Greg Dyke: Football Association to look at introduction of B teams

By David BondBBC sports editor
Wembley Stadium

A new competition for B teams of Premier League and Championship clubs will be considered by the Football Association on Wednesday.

One proposal is for these second teams to play in a league sandwiched between League Two and the Conference.

Another option is to merge the B teams with League Two and the Conference to form two regional leagues.

The plans are part of FA chairman Greg Dyke's commission looking at ways to improve the national team's fortunes.

It is understood the Premier League and Football League clubs are broadly in favour of a new competition, which would give greater competitive opportunities for their young, home grown talent.

But they have deep reservations about how it might fit into the pyramid and the knock-on effects to other leagues and competitions.

The Football League Board has been regularly updated on the process and will met with Greg Dyke later this week.

Football League chairman Greg Clarke described the purpose of Dyke's England commission as "laudable".

"We recognise the benefits a successful England team brings to the game in this country at all levels," he said, adding that the meeting with Dyke will give the Football League board the chance to "ask some practical questions" about the likely impact of the proposals.

"After fully considering the relevant issues, the Board will then take a recommendation back to clubs who will determine the League's position on this matter," he concluded.

The Premier League would favour a beefed up academy league for players under the age of 23, modelled on the United States' college football system.

One question is whether current League Two clubs would be relegated into the Conference or the new B team league. The other difficult issue is how far B teams could be promoted.

Alan Algar, sponsorship manager for Conference sponsors Skrill, told BBC Radio 5 live he had deep reservations about the idea.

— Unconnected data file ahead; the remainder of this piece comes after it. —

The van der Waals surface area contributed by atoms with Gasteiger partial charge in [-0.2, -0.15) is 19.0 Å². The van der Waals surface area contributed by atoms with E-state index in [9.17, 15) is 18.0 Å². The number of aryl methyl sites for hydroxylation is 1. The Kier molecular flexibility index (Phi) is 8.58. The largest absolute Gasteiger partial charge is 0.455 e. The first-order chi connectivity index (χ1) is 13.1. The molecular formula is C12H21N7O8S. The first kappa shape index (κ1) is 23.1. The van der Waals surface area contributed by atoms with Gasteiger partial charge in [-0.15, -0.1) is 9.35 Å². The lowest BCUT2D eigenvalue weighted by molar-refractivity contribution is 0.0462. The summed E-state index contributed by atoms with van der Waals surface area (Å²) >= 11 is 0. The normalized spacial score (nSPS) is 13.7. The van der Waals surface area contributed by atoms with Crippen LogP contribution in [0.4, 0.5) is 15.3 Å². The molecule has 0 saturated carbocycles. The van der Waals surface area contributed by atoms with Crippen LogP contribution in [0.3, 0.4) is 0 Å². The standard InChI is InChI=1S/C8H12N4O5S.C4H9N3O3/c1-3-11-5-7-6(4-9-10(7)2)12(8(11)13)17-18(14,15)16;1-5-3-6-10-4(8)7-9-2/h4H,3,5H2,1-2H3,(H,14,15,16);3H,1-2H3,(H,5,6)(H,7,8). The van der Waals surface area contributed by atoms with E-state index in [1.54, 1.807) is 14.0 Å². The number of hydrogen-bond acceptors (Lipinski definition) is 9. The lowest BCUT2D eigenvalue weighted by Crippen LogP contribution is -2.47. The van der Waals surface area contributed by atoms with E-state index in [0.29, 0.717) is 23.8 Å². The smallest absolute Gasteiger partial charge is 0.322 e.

"I think it's a disgraceful proposal because it makes it very difficult for non-league clubs to feel part of the football pyramid," he said.

"People all over the world look towards England and are envious of our pyramid and the way things work here. To insert a number of teams that aren't competitive and won't have a fan base just makes it very difficult."

Gary Sweet, chief executive of new Conference champions Luton Town and a Conference board member, said: "These proposals would completely kill English football as we know it.

"I think there is a serious political impact, particularly regarding the communities that are a part of the clubs that they represent.

"To my understanding there has been no consultation process with clubs or leagues at this level."

Despite such worries, one source told the BBC that, following more than 300 interviews with clubs and other stakeholders in the game, led by research consultant Peter Beverley, there was a universal acceptance that a major overhaul was needed to give reserve sides and young, English talent more regular, competitive football.

Commission members point to the fact that clubs in Spain, France and Germany all play B teams in competitive leagues - thought to be a big factor in those countries developing talent.

Dyke is believed to be keen to open the debate about the state of the national game ahead of the World Cup finals in Brazil, which kick off on 12 June.

There is a determination to get on the front foot ahead of the tournament to pre-empt the inevitable debate which will follow if Roy Hodgson's England team put in a disappointing performance in Brazil.

Ironically, the emergence of players like Raheem Sterling at Liverpool and Adam Lallana at Southampton has taken some of the heat out of that debate in recent months.

Some senior figures inside the FA are also urging Dyke to hold fire until after the competition and until all the finer details of the commission's proposals are ironed out.

The Dyke commission was set up last autumn to try to address ongoing concerns about the strength of the English national team and the lack of top-class English talent forcing its way through into Premier League first teams.

The commission, which includes former England manager Glenn Hoddle, former Leeds boss Howard Wilkinson and Crewe Alexandra director of football Dario Gradi, is aiming to deal with two major questions: the pathway for players aged between 17 and 21, and grassroots facilities.

While it is thought the commission has done extensive work on the first question, the issue of grassroots football is not yet complete.

Other proposals expected to go before the FA board include a shake-up of the loan system, improvements to coaching and changes to the homegrown player quotas operated by Premier League and Football League clubs.

But it is the B team proposal that promises to be the most controversial.


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